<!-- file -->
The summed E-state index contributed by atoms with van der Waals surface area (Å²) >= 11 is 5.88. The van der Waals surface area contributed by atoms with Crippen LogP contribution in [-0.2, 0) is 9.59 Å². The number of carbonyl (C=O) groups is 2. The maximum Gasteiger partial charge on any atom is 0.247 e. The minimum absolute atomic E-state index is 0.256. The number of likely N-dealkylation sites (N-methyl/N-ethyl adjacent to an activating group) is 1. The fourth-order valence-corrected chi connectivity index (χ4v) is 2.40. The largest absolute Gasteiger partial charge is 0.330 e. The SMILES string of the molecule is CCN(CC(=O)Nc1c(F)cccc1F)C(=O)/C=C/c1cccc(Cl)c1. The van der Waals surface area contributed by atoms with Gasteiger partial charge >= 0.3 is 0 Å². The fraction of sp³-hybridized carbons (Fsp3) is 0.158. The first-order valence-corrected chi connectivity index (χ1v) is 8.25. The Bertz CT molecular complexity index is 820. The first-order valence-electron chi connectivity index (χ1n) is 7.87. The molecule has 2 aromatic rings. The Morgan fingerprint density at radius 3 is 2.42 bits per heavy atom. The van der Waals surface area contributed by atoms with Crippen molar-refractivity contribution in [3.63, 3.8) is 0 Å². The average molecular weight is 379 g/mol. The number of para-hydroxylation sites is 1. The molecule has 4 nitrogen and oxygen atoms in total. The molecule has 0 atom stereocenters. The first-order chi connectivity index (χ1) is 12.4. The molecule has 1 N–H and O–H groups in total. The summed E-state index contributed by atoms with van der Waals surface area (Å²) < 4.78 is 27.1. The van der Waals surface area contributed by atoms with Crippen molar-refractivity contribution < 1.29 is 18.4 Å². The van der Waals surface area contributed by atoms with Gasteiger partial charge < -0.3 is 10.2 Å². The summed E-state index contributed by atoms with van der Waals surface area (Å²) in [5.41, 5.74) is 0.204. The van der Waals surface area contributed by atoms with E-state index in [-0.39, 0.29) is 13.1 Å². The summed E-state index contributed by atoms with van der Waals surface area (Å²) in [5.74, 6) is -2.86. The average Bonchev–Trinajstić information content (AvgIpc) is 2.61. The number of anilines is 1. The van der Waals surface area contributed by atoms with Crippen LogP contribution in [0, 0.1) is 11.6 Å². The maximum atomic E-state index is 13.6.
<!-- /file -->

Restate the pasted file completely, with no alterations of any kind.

The summed E-state index contributed by atoms with van der Waals surface area (Å²) >= 11 is 5.88. The van der Waals surface area contributed by atoms with Crippen LogP contribution in [-0.2, 0) is 9.59 Å². The number of carbonyl (C=O) groups is 2. The maximum Gasteiger partial charge on any atom is 0.247 e. The minimum absolute atomic E-state index is 0.256. The number of likely N-dealkylation sites (N-methyl/N-ethyl adjacent to an activating group) is 1. The fourth-order valence-corrected chi connectivity index (χ4v) is 2.40. The largest absolute Gasteiger partial charge is 0.330 e. The SMILES string of the molecule is CCN(CC(=O)Nc1c(F)cccc1F)C(=O)/C=C/c1cccc(Cl)c1. The van der Waals surface area contributed by atoms with Gasteiger partial charge >= 0.3 is 0 Å². The fraction of sp³-hybridized carbons (Fsp3) is 0.158. The first-order valence-corrected chi connectivity index (χ1v) is 8.25. The Bertz CT molecular complexity index is 820. The first-order valence-electron chi connectivity index (χ1n) is 7.87. The molecule has 2 aromatic rings. The Morgan fingerprint density at radius 3 is 2.42 bits per heavy atom. The van der Waals surface area contributed by atoms with Crippen molar-refractivity contribution in [3.63, 3.8) is 0 Å². The average molecular weight is 379 g/mol. The number of para-hydroxylation sites is 1. The molecule has 4 nitrogen and oxygen atoms in total. The molecule has 0 atom stereocenters. The first-order chi connectivity index (χ1) is 12.4. The molecule has 1 N–H and O–H groups in total. The summed E-state index contributed by atoms with van der Waals surface area (Å²) < 4.78 is 27.1. The van der Waals surface area contributed by atoms with Crippen molar-refractivity contribution < 1.29 is 18.4 Å². The van der Waals surface area contributed by atoms with Gasteiger partial charge < -0.3 is 10.2 Å². The summed E-state index contributed by atoms with van der Waals surface area (Å²) in [5.41, 5.74) is 0.204. The van der Waals surface area contributed by atoms with E-state index in [-0.39, 0.29) is 13.1 Å². The summed E-state index contributed by atoms with van der Waals surface area (Å²) in [5.74, 6) is -2.86. The average Bonchev–Trinajstić information content (AvgIpc) is 2.61. The number of anilines is 1. The van der Waals surface area contributed by atoms with Crippen LogP contribution in [0, 0.1) is 11.6 Å². The maximum atomic E-state index is 13.6.